They visit Lechonera Los Pinos. Owners Tomás and Carmen prepare the pigs by rubbing garlic and sofrito – the single most important ingredient in Puerto Rican cuisine – under the skin. Then, they slowly roast it. Tony orders a combinación, a dish with different parts of the pig. Of course, the pig comes with beans.
Sonia Rican (Isabela) (CLOSED)
Twenty-four hours after the pig orgy (as Tony calls the visit to the lechonera), he and Andy head to the nor-west town of Isabela, where Andy will take Tony to a little beach shack called Sonia Rican.
Sonia Rican specializes in mofongo a staple Puerto Rican dish. They order mofongo con camarones. This dish is a blending of African, Spanish, and native Taino Indian ingredients and techniques.
The mofongo is a concoction made of fresh plantains fried in pork fat mixed with generous portions of more pork fat, then crushed in a wooden mortero but what makes the mofongo of Sonia Rican so special? They stuff it with shrimp and top it off with the ever-present sofrito.
Parts Unknown (2017)
For his second trip, Anthony Bourdain returns to the “Island of Enchantment” to explore other parts of the island. He doesn’t make as many restaurant stops, but shows off the variety of cultural experiences and cuisines you can find on the island.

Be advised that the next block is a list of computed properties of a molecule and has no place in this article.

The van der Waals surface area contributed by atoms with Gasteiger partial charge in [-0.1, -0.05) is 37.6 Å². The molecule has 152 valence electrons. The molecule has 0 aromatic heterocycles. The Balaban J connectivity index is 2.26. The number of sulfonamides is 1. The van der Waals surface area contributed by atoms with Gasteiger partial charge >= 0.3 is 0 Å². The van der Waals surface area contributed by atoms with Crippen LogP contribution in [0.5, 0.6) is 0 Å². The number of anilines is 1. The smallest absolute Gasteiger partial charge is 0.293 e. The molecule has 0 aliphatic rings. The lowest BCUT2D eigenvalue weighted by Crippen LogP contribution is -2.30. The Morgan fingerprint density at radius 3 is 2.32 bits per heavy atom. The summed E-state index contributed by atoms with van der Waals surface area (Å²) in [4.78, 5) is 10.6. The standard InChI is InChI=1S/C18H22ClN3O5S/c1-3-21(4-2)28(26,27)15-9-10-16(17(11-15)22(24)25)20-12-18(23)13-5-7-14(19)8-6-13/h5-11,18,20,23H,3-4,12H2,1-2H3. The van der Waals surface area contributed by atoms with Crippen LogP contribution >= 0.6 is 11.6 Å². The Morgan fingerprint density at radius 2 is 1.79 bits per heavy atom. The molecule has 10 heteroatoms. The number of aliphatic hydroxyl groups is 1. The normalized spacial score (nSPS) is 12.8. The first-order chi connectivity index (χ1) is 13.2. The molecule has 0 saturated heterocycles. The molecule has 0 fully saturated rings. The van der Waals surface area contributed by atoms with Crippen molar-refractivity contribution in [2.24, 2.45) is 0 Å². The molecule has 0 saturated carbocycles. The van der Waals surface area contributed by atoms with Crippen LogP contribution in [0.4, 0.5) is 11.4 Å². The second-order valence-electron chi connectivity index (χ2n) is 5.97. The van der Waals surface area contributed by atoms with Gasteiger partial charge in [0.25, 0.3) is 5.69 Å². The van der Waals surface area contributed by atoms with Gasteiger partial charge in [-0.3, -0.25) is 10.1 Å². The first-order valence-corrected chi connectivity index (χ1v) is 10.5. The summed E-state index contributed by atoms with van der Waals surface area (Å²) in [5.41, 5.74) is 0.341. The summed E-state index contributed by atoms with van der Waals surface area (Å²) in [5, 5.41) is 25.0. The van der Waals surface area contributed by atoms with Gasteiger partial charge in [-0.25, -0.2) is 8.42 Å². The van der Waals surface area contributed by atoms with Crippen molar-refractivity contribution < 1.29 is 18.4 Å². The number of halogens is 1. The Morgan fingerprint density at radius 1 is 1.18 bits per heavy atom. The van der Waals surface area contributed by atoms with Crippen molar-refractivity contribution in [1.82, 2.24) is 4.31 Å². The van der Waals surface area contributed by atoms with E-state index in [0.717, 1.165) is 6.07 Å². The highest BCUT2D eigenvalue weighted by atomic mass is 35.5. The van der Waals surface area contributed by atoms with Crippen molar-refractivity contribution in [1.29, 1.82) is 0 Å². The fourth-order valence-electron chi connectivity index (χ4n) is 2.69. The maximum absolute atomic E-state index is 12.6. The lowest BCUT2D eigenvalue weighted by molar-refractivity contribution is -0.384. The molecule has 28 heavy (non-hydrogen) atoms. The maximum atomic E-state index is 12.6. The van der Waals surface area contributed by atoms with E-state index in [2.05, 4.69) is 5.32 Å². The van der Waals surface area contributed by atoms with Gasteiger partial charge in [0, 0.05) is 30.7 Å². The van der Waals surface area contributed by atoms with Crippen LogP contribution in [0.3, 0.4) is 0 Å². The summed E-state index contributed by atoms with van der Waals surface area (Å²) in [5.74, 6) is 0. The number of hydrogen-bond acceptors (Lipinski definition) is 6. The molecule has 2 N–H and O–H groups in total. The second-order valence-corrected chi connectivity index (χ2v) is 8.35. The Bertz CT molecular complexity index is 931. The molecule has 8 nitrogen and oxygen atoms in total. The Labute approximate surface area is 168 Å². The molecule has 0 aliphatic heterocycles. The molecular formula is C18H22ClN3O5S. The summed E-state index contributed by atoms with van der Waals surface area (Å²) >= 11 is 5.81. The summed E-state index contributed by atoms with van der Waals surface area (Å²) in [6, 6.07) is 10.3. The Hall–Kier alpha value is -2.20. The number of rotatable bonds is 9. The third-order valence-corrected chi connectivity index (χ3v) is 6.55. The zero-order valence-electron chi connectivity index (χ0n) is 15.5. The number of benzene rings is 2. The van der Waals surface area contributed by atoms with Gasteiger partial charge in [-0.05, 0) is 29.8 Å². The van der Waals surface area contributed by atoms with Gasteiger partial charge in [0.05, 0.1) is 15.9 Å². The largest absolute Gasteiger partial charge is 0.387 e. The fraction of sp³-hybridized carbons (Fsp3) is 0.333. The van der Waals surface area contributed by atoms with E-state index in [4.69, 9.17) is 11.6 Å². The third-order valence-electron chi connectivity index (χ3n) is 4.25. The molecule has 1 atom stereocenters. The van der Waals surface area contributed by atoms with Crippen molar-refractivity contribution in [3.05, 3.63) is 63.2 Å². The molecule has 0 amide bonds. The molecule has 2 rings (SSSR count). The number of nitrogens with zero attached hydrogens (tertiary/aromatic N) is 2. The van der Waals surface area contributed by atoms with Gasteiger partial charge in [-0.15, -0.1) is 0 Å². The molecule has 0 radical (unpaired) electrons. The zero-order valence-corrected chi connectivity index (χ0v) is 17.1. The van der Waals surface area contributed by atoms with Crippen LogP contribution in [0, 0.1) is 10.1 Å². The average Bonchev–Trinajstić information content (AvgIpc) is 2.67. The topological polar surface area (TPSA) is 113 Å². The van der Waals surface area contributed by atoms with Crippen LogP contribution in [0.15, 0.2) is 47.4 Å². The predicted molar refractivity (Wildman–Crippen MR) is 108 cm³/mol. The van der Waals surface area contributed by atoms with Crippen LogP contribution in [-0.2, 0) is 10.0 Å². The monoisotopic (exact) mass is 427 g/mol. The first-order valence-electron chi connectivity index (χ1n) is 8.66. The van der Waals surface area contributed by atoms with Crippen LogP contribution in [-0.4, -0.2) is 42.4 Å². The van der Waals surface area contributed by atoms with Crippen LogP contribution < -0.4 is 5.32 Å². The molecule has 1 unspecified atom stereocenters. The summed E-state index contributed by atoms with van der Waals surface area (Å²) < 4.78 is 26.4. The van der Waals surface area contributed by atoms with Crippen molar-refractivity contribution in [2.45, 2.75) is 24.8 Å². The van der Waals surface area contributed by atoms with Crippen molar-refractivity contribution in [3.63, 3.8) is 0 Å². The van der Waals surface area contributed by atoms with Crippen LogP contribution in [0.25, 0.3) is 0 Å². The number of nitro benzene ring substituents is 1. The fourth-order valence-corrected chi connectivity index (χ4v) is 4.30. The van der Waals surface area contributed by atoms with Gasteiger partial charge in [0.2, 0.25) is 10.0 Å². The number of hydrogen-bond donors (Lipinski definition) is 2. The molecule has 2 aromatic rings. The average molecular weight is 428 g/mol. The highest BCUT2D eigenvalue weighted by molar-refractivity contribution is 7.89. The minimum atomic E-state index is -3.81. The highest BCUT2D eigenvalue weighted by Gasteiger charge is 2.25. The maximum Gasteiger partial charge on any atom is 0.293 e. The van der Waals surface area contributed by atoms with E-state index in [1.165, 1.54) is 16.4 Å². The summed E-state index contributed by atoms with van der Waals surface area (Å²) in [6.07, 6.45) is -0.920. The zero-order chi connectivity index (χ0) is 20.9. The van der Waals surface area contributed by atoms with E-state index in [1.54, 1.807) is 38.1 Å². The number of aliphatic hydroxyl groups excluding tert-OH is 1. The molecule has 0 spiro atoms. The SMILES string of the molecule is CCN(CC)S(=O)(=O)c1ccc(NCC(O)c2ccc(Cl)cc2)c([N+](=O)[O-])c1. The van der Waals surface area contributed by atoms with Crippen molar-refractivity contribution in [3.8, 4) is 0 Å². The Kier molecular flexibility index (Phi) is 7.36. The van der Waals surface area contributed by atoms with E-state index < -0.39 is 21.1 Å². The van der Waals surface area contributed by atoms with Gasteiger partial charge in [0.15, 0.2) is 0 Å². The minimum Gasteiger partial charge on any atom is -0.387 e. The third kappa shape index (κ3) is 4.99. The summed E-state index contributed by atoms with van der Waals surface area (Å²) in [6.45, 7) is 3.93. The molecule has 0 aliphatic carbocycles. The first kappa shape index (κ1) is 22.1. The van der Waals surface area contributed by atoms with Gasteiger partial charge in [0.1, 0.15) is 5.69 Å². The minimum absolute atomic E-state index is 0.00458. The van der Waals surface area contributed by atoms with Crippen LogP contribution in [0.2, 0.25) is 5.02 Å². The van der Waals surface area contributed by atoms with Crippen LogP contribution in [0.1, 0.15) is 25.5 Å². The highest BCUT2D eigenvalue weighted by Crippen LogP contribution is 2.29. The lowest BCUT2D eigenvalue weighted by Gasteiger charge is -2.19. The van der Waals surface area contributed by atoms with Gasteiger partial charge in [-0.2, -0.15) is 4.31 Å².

Casa Vieja (Ciales)
The first stop Tony makes in Puerto Rico is Casa Vieja, a 1950s and 60s typical grandma house as described by Lisa Fournier Cordova, a native teacher from Puerto Rico.
Tony has a meaningful conversation with Lisa about the crisis that hit Puerto Rico after Hurricane María over a meal in this restaurant. First, he tried the corn fritters with ham, which Lisa states is a preferred hangover food. Next, Tony eats plantain soup and ends with a pastel al caldero, the house specialty. Pastel al caldero is made with pork marinated in bitter orange, taro root, green plantain, squash, garbanzo beans slow-cooked, and morcilla (blood sausage).
El Trasmallo (Loiza)
Tony’s next stop in Puerto Rico is Loiza. Here, he meets with Pedro Alvarez Cortez, a Puerto Rican who’s finding success in the sausage-making businesses. They visit El Trasmallo, a popular crab shack.
While Pedro tells Tony about his family business and learning how to make the most of what you have, they indulge in coconut arepas, land crabs fed with corn, and a couple of cool beers.
Lechonera El Rancho de Apa (Guaynabo)
Once again, Tony stops by a lechonera. Apa Ramos is the owner and chef of the Lechonera El Rancho de Apa. He’s been perfecting for 15 years the art of the perfect slow-roasted suckling pig. He prepares Tony a delicious pig roasted for six hours on a turning spit over a low fire.
Tony then tries gandinga, a traditional stew made from a pig’s heart, liver, and kidneys. We know how he loved those Nasty Bits!
Puerto Rico Food Tours to Try
While you might not need any more suggestions for foods to try in Puerto Rico, food tours are a great way to sample a lot in a short time. Here are a few good food tours you might want to add to your itinerary:
Have any questions about these places visited by Anthony Bourdain in Puerto Rico or what he ate? Let me know in the comments below!